Care home described as ‘ weak’ Union hits back over blame
An under- threat care home has had its per formance branded “weak” – for the second time in a year.
Watchdogs slammed South Lodge in a hard hitting probe, which highlighted a string of failures at the base.
Standards of care, environment, staffing and management all came in for criticism.
It follows a council review into the future of its home in Ayr’s Racecourse Road.
A team from the Care Inspectorate raised concerns over “gaps in staff knowledge and best practice”.
And they insisted there was “potential to compromise the welfare, rights, and privacy of residents”.
The report added: “Observation of some moving and handling practice had identified where practices had potential to increase risk of harm to residents.
“A l t h o u g h t h i s h a d p r e v i o u s l y been highlighted to management, appropriate training had not been provided for staff to promote safer practice.”
The Inspectorate had criticised a number of “inconsistencies” during an earlier visit to the home last August.
And officials were equally as damning during the latest unannounced visit in July.
Now councillors have warned the home is on a last warning to get its act together.
At a meeting of the leadership panel, the SNP’s Julie Dettbarn said: “This report makes very difficult reading for all of us.”
And Labour’s Brian McGinley said: “I’m very concerned because we’re talking about people’s quality of life here.
“And in truth, this situation has been on the slide since 2014.”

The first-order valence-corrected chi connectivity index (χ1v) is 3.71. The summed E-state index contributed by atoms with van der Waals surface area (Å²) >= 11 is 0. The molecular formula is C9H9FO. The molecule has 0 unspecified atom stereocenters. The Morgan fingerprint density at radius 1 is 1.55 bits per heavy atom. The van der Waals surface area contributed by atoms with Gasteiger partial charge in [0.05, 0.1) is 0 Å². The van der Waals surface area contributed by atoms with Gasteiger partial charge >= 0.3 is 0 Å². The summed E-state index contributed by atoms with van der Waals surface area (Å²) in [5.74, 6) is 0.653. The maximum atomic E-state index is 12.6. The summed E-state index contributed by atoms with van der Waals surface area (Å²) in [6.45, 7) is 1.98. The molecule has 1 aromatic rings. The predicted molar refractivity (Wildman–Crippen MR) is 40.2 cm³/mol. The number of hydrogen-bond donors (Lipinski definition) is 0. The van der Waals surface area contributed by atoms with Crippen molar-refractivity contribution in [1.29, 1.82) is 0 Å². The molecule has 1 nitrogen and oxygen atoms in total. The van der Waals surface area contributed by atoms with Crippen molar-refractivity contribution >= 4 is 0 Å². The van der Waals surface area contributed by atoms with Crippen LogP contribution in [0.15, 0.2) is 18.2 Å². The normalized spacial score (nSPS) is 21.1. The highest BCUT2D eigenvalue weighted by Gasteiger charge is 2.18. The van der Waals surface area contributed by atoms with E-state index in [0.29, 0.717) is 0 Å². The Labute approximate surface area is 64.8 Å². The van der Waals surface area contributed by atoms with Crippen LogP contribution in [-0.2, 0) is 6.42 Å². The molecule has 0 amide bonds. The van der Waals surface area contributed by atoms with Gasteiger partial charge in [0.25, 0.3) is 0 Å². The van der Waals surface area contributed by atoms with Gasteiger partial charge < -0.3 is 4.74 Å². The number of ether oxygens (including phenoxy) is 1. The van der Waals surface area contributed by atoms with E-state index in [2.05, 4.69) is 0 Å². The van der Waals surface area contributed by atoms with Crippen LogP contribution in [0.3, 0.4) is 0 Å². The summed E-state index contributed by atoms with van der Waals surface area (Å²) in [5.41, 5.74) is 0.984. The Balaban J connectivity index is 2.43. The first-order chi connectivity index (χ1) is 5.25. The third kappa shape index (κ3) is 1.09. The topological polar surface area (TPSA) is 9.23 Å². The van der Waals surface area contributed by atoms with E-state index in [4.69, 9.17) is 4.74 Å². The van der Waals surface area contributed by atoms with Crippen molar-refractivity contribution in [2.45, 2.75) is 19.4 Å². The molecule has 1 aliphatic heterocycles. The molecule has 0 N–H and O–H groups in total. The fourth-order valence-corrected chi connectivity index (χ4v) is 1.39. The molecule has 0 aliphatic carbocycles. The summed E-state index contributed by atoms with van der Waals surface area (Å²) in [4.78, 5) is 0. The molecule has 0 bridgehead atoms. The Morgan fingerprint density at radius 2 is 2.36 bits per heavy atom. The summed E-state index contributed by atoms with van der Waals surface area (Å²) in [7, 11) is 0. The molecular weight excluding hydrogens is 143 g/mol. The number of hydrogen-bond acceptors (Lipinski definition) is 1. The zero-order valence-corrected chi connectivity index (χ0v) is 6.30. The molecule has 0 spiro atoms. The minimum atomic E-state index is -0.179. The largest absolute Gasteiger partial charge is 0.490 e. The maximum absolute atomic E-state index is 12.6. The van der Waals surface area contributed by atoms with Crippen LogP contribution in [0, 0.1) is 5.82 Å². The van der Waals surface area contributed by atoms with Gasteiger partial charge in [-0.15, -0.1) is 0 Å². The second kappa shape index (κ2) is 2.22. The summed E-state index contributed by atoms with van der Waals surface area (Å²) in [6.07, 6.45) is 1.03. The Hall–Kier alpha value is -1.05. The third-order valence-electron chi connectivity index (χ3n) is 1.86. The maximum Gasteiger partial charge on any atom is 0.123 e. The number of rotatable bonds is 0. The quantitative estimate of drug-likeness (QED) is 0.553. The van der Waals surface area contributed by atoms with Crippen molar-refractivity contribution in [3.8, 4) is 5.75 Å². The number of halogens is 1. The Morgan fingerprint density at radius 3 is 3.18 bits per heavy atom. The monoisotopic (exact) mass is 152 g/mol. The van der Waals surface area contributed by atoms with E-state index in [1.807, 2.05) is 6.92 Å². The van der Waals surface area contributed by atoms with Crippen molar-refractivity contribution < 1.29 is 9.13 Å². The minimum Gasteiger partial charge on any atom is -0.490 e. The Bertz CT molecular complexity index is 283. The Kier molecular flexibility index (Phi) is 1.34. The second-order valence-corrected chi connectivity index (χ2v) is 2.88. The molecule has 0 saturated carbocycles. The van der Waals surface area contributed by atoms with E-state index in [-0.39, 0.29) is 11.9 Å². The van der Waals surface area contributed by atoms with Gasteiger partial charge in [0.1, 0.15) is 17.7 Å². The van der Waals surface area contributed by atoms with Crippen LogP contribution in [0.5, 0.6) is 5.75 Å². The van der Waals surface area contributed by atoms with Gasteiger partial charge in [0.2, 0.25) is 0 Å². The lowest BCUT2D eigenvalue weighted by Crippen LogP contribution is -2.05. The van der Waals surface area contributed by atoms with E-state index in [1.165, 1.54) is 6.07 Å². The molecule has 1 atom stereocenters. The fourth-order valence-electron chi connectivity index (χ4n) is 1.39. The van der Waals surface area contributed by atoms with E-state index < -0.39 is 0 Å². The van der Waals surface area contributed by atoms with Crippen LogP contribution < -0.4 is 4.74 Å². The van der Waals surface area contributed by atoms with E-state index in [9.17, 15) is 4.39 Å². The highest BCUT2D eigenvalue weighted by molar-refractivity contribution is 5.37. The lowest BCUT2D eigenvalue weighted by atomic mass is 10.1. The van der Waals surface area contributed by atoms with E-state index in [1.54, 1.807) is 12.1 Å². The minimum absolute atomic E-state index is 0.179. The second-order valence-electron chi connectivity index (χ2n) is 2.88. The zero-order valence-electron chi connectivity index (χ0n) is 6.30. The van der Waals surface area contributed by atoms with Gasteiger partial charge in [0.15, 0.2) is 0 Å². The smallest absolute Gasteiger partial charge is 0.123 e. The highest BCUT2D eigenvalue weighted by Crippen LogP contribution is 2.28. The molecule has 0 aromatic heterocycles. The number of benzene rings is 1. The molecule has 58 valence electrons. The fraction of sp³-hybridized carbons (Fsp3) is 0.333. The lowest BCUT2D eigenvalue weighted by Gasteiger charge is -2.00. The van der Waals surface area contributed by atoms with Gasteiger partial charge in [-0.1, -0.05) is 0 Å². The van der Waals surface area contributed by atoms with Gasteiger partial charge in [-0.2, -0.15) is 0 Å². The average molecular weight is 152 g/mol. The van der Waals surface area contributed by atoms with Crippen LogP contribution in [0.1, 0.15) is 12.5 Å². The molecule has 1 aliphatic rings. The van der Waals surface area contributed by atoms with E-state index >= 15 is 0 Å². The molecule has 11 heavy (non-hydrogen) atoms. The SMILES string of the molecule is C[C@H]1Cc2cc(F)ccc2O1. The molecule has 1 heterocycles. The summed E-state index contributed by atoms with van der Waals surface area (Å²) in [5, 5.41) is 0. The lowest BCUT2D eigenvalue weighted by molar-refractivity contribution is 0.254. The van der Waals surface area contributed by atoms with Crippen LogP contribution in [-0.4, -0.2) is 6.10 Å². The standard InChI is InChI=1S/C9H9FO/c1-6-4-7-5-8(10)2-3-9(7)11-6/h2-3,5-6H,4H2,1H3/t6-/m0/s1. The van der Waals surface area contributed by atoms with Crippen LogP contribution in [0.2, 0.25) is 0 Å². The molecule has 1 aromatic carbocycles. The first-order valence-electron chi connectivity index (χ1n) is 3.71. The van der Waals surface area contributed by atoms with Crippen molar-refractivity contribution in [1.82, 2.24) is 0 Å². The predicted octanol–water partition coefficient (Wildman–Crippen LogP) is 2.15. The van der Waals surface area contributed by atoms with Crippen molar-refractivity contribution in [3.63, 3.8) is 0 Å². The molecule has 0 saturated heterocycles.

Council care chief, Kenny Leinster, admitted problems in recruitment had piled pressure on the already strained home staff.
He revealed: “As an example, it took five attempts to fill the deputy manager position.”
Council leader Douglas Campbell said: “There is an obligation on us to have the correct systems in place.
“For us to say we couldn’t employ a manager doesn’t ring very well with us.”
As part of an action plan for improvement, the care home is now to be monitored every four weeks.
I t f o l l ows t h e appointment of six temporary staff to try and boost numbers at the ailing base.
But union officials insist employees are being made scapegoats in the row.
The GMB’s Paul Arkison said: “South Lodge is a prime example of a council service that has been starved of investment for years.
“GMB Trade Union members are currently working here in the most awful of circumstances.
“Everyone knows that the council is considering closure of South Lodge yet our members are still providing a much valued service to the residents who are at South Lodge, despite the threat of job losses.
“Local politicians need to get their priorities sorted and rather than spending money on pri v a te companies and expensive consultants they need to start looking after local services.
“Many councillors supported the retention of South Lodge when they were in opposition and now that they are in power, we will expect the same support.”